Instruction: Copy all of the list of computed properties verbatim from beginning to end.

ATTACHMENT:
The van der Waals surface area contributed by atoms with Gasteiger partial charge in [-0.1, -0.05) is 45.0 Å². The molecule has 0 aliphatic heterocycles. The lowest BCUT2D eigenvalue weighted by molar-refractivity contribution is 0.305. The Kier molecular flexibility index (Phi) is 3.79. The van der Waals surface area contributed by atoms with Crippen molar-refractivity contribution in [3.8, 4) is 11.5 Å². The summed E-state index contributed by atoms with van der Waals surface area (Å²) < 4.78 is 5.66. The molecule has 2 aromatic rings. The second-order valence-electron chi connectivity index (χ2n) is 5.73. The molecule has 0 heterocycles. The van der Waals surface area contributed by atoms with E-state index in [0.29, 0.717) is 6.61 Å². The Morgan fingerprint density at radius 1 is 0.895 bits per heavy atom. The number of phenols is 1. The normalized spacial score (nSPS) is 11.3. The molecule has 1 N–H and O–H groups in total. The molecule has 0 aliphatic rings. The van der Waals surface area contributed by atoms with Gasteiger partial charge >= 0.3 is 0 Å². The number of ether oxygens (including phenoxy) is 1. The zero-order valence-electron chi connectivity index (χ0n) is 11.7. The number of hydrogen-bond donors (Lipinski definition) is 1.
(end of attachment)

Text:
The van der Waals surface area contributed by atoms with Gasteiger partial charge in [-0.1, -0.05) is 45.0 Å². The molecule has 0 aliphatic heterocycles. The lowest BCUT2D eigenvalue weighted by molar-refractivity contribution is 0.305. The Kier molecular flexibility index (Phi) is 3.79. The van der Waals surface area contributed by atoms with Crippen molar-refractivity contribution in [3.8, 4) is 11.5 Å². The summed E-state index contributed by atoms with van der Waals surface area (Å²) < 4.78 is 5.66. The molecule has 2 aromatic rings. The second-order valence-electron chi connectivity index (χ2n) is 5.73. The molecule has 0 heterocycles. The van der Waals surface area contributed by atoms with E-state index in [0.29, 0.717) is 6.61 Å². The Morgan fingerprint density at radius 1 is 0.895 bits per heavy atom. The number of phenols is 1. The normalized spacial score (nSPS) is 11.3. The molecule has 1 N–H and O–H groups in total. The molecule has 0 aliphatic rings. The van der Waals surface area contributed by atoms with Gasteiger partial charge >= 0.3 is 0 Å². The number of ether oxygens (including phenoxy) is 1. The zero-order valence-electron chi connectivity index (χ0n) is 11.7. The number of hydrogen-bond donors (Lipinski definition) is 1.